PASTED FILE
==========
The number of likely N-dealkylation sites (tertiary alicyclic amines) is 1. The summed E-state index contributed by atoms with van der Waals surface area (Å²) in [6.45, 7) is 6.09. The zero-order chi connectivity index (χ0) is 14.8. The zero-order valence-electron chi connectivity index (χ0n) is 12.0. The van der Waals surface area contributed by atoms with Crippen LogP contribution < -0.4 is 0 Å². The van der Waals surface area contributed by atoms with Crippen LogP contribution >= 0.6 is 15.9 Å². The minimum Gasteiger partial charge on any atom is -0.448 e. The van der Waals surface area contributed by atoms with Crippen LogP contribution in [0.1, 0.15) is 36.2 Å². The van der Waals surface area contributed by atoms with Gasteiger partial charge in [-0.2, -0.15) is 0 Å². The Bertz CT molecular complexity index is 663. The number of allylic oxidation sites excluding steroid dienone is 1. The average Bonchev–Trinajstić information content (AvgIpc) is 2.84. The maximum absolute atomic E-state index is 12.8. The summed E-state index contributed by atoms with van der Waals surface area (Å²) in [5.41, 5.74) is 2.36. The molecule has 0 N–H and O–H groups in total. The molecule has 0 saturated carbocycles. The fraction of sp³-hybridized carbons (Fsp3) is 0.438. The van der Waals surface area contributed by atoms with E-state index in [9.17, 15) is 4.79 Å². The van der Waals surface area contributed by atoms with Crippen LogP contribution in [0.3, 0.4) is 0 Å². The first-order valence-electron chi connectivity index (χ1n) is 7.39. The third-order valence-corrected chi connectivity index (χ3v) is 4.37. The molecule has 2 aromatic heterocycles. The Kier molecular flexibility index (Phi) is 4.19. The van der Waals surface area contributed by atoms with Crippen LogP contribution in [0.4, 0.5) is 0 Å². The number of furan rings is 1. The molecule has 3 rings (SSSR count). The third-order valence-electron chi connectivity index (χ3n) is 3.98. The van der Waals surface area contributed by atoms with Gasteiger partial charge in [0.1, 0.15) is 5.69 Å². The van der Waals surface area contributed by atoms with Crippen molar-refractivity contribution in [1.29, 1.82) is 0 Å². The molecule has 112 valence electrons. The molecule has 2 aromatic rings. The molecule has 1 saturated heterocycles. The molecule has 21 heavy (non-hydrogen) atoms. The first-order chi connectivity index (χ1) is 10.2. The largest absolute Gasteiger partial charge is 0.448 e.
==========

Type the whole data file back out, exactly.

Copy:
The number of likely N-dealkylation sites (tertiary alicyclic amines) is 1. The summed E-state index contributed by atoms with van der Waals surface area (Å²) in [6.45, 7) is 6.09. The zero-order chi connectivity index (χ0) is 14.8. The zero-order valence-electron chi connectivity index (χ0n) is 12.0. The van der Waals surface area contributed by atoms with Crippen LogP contribution < -0.4 is 0 Å². The van der Waals surface area contributed by atoms with Crippen LogP contribution >= 0.6 is 15.9 Å². The minimum Gasteiger partial charge on any atom is -0.448 e. The van der Waals surface area contributed by atoms with Crippen LogP contribution in [0.1, 0.15) is 36.2 Å². The van der Waals surface area contributed by atoms with Gasteiger partial charge in [-0.2, -0.15) is 0 Å². The Bertz CT molecular complexity index is 663. The number of allylic oxidation sites excluding steroid dienone is 1. The average Bonchev–Trinajstić information content (AvgIpc) is 2.84. The maximum absolute atomic E-state index is 12.8. The summed E-state index contributed by atoms with van der Waals surface area (Å²) in [5.41, 5.74) is 2.36. The molecule has 0 N–H and O–H groups in total. The molecule has 0 saturated carbocycles. The fraction of sp³-hybridized carbons (Fsp3) is 0.438. The van der Waals surface area contributed by atoms with E-state index in [9.17, 15) is 4.79 Å². The van der Waals surface area contributed by atoms with Crippen LogP contribution in [0.3, 0.4) is 0 Å². The first-order valence-electron chi connectivity index (χ1n) is 7.39. The third-order valence-corrected chi connectivity index (χ3v) is 4.37. The molecule has 2 aromatic heterocycles. The Kier molecular flexibility index (Phi) is 4.19. The van der Waals surface area contributed by atoms with Crippen LogP contribution in [0.4, 0.5) is 0 Å². The number of furan rings is 1. The molecule has 3 rings (SSSR count). The third-order valence-electron chi connectivity index (χ3n) is 3.98. The van der Waals surface area contributed by atoms with Gasteiger partial charge in [0.1, 0.15) is 5.69 Å². The van der Waals surface area contributed by atoms with Crippen molar-refractivity contribution in [1.29, 1.82) is 0 Å². The molecule has 112 valence electrons. The molecule has 2 aromatic rings. The molecule has 1 saturated heterocycles. The molecule has 21 heavy (non-hydrogen) atoms. The first-order chi connectivity index (χ1) is 10.2. The largest absolute Gasteiger partial charge is 0.448 e.